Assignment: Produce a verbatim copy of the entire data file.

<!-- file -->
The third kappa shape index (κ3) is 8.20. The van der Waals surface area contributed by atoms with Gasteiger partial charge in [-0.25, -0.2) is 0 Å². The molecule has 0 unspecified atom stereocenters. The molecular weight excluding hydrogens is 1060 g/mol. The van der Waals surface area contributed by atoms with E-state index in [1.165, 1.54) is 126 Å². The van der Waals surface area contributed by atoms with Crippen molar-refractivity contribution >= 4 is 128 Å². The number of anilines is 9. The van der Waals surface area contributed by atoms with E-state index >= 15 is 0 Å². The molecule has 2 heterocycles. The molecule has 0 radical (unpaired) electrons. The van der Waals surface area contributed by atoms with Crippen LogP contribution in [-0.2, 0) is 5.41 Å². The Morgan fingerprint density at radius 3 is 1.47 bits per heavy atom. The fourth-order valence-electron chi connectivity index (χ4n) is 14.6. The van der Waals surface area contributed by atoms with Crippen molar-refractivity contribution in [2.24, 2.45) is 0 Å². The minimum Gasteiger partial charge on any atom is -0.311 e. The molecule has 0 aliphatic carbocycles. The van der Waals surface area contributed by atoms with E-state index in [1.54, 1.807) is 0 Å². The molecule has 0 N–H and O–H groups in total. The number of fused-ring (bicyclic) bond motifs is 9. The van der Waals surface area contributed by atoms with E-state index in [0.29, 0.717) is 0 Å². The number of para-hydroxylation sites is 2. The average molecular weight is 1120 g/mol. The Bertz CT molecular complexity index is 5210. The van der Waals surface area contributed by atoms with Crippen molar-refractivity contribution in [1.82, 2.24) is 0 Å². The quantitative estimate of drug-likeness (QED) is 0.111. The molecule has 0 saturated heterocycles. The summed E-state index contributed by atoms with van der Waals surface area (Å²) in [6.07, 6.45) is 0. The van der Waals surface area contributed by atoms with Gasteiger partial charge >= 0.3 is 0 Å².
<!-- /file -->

The third kappa shape index (κ3) is 8.20. The van der Waals surface area contributed by atoms with Gasteiger partial charge in [-0.25, -0.2) is 0 Å². The molecule has 0 unspecified atom stereocenters. The molecular weight excluding hydrogens is 1060 g/mol. The van der Waals surface area contributed by atoms with E-state index in [1.165, 1.54) is 126 Å². The van der Waals surface area contributed by atoms with Crippen molar-refractivity contribution >= 4 is 128 Å². The number of anilines is 9. The van der Waals surface area contributed by atoms with E-state index >= 15 is 0 Å². The molecule has 2 heterocycles. The molecule has 0 radical (unpaired) electrons. The van der Waals surface area contributed by atoms with Crippen LogP contribution in [-0.2, 0) is 5.41 Å². The Morgan fingerprint density at radius 3 is 1.47 bits per heavy atom. The fourth-order valence-electron chi connectivity index (χ4n) is 14.6. The van der Waals surface area contributed by atoms with Crippen molar-refractivity contribution in [2.24, 2.45) is 0 Å². The minimum Gasteiger partial charge on any atom is -0.311 e. The molecule has 0 aliphatic carbocycles. The van der Waals surface area contributed by atoms with E-state index in [1.54, 1.807) is 0 Å². The molecule has 0 N–H and O–H groups in total. The number of fused-ring (bicyclic) bond motifs is 9. The van der Waals surface area contributed by atoms with E-state index in [0.29, 0.717) is 0 Å². The number of para-hydroxylation sites is 2. The average molecular weight is 1120 g/mol. The Bertz CT molecular complexity index is 5210. The van der Waals surface area contributed by atoms with Crippen molar-refractivity contribution in [1.82, 2.24) is 0 Å². The quantitative estimate of drug-likeness (QED) is 0.111. The molecule has 0 saturated heterocycles. The summed E-state index contributed by atoms with van der Waals surface area (Å²) in [6.07, 6.45) is 0. The van der Waals surface area contributed by atoms with Gasteiger partial charge >= 0.3 is 0 Å².